Appellant's contention that the case was moot when the injunction was granted is based on the assumption that a Boys Markets injunction1 is only appropriate to assure industrial tranquility pending arbitration of the existing dispute. Once the arbitrator has made his decision and the parties have acceded thereto, it is argued, the basis for this type of relief vanishes.
We do not agree. A party does not necessarily moot an action stemming from his own alleged misconduct merely by ceasing the challenged behavior. If there is a reasonable apprehension that the misconduct will recur, a hearing to determine the appropriateness of future injunctive relief is proper. See SEC v. Medical Committee for Human Rights, 404 U.S. 403, 406, 92 S.Ct. 577, 579, 30 L.Ed.2d 560, 563-64 (1972); United States v. W. T. Grant Company, 345 U.S. 629, 633, 73 S.Ct. 894, 897-98, 97 L.Ed. 1303, 1309-10 (1953). This proposition remains valid when dealing with requests for Boys Markets injunctions. It is true that one requirement for the issuance of a Boys Market injunction is a careful inquiry into whether it is sanctioned under ordinary principles of equity. Boys Markets, Inc. v. Retail Clerks Local 770,398 U.S. at 254, 90 S.Ct. at 1594, 26 L.Ed.2d at 212; Amalgamated Transit Union v. Greyhound Lines, 529 F.2d 1073 (9th Cir. 1976). The difficulties of such an inquiry are naturally compounded when the court is faced with anticipated troubles rather than a present controversy. However, the complexity of this task will not deny a party access to this remedy if he can adduce convincing evidence that the anticipated labor dispute is sufficiently likely to occur, and that the harm threatened thereby is of such magnitude as to bring his situation within the Boys Markets guidelines. See CF&I Steel Corporation v. UMW, 507 F.2d 170, 176 (10th Cir. 1974); Old Ben Coal Corp. v. Local 1487, UMW, 500 F.2d 950, 953 (7th Cir. 1974). We believe such a showing has been made. Therefore, the case is not moot.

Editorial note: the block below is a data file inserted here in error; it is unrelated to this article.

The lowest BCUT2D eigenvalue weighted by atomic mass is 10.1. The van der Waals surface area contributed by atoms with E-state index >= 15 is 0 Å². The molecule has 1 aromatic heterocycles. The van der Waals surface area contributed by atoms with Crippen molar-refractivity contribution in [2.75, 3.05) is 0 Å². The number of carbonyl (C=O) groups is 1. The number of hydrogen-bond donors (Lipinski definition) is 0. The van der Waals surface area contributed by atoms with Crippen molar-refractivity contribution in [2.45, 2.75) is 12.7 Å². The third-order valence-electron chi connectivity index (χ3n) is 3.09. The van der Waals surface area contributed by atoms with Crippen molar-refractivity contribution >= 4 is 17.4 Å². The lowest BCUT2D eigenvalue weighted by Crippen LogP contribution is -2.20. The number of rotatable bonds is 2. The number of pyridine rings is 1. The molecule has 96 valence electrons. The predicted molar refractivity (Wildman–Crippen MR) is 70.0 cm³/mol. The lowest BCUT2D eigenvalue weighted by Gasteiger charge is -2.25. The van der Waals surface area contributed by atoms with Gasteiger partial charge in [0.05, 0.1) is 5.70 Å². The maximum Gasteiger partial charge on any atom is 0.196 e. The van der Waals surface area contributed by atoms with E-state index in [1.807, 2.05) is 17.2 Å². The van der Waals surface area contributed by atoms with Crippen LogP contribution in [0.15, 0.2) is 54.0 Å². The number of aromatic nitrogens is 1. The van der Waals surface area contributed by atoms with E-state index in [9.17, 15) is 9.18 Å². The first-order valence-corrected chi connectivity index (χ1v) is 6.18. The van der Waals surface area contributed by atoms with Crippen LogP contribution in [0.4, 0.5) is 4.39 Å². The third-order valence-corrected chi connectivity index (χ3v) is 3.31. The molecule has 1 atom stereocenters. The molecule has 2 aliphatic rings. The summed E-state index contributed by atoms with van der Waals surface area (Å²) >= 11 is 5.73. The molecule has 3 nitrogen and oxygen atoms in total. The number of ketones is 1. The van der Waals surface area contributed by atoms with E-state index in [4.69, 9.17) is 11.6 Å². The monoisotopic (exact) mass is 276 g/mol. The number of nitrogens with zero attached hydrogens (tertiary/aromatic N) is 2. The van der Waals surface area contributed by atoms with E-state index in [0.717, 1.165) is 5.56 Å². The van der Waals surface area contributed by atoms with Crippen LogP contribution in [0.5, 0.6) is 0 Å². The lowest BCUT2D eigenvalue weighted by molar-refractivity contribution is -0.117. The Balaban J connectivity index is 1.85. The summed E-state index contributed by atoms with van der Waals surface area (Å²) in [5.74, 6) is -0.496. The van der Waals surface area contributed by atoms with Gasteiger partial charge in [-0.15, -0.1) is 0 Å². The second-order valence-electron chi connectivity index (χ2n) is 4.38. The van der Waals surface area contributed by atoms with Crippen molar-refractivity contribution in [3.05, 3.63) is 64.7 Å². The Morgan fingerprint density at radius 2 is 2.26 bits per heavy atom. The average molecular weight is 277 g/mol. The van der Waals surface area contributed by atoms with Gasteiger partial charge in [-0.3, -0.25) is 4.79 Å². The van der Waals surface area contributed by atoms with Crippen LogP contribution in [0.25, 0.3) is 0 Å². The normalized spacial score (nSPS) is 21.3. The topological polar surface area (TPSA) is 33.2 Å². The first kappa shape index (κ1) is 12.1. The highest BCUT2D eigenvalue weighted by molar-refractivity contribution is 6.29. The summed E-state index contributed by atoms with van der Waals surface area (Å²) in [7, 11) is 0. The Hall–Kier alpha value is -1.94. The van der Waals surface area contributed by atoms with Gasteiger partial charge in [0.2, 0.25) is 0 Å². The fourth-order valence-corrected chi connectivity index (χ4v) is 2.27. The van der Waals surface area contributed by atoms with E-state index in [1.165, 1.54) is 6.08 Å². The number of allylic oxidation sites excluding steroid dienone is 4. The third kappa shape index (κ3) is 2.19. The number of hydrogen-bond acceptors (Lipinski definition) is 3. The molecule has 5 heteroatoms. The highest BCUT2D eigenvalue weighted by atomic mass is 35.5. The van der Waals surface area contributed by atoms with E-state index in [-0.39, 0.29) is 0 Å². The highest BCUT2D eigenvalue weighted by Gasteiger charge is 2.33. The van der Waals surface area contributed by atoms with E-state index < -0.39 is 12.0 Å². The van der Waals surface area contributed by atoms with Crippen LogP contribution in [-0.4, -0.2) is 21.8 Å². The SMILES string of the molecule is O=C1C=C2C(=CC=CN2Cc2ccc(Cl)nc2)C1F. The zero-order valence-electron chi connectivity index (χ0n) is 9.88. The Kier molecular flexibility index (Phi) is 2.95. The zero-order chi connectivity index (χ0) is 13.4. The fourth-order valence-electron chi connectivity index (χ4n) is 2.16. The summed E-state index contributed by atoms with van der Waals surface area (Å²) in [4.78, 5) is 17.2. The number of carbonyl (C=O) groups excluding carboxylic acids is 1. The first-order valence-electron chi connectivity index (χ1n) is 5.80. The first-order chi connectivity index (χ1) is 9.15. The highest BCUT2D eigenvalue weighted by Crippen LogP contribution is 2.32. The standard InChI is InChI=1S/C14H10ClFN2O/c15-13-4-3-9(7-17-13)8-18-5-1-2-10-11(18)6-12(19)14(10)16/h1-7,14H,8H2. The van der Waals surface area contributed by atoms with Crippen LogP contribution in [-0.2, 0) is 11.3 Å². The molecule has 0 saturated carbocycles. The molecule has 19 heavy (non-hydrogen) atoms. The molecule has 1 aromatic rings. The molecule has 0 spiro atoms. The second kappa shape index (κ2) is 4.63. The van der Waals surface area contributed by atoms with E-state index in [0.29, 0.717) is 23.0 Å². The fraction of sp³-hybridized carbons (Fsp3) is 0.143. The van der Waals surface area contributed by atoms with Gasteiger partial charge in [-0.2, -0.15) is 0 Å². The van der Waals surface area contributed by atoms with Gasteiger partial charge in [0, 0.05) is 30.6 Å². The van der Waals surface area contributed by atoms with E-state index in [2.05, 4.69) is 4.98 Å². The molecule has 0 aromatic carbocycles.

Appellant next contends that the injunction violates the anti-injunction provisions of the Norris-LaGuardia Act because the nature of the dispute does not bring it within that narrow category of cases suitable for Boys Markets-type relief. The crux of this argument is that a Boys Markets injunction will issue only if the disputants are contractually bound to submit their altercations to binding arbitration in lieu of resorting to strikes, lockouts and work stoppages. Boys Markets, supra at 254, 90 S.Ct. at 1594, 26 L.Ed.2d at 212. Laborers assert that their dispute is with Permalab, not Donovan, because Permalab hired the Carpenters to do the disputed work. Arguing that the no-strike provisions in their contract with Donovan do not flow to the benefit of the several subcontractors, they conclude that their relationship with Permalab lacks the mutual obligation to arbitrate which is crucial to the invocation of a Boys Markets injunction.
This argument misses the mark. The real party to the dispute with Laborers could not be Permalab for the elementary reason that Permalab employed no Laborers on the Donovan job. A strike by the Laborers-represented employees could only be intended to force Donovan to pressure its subcontractor into succumbing to Laborers' jurisdictional demands. It is frivolous to claim that a strike so directed at Donovan does not involve Donovan in the underlying dispute.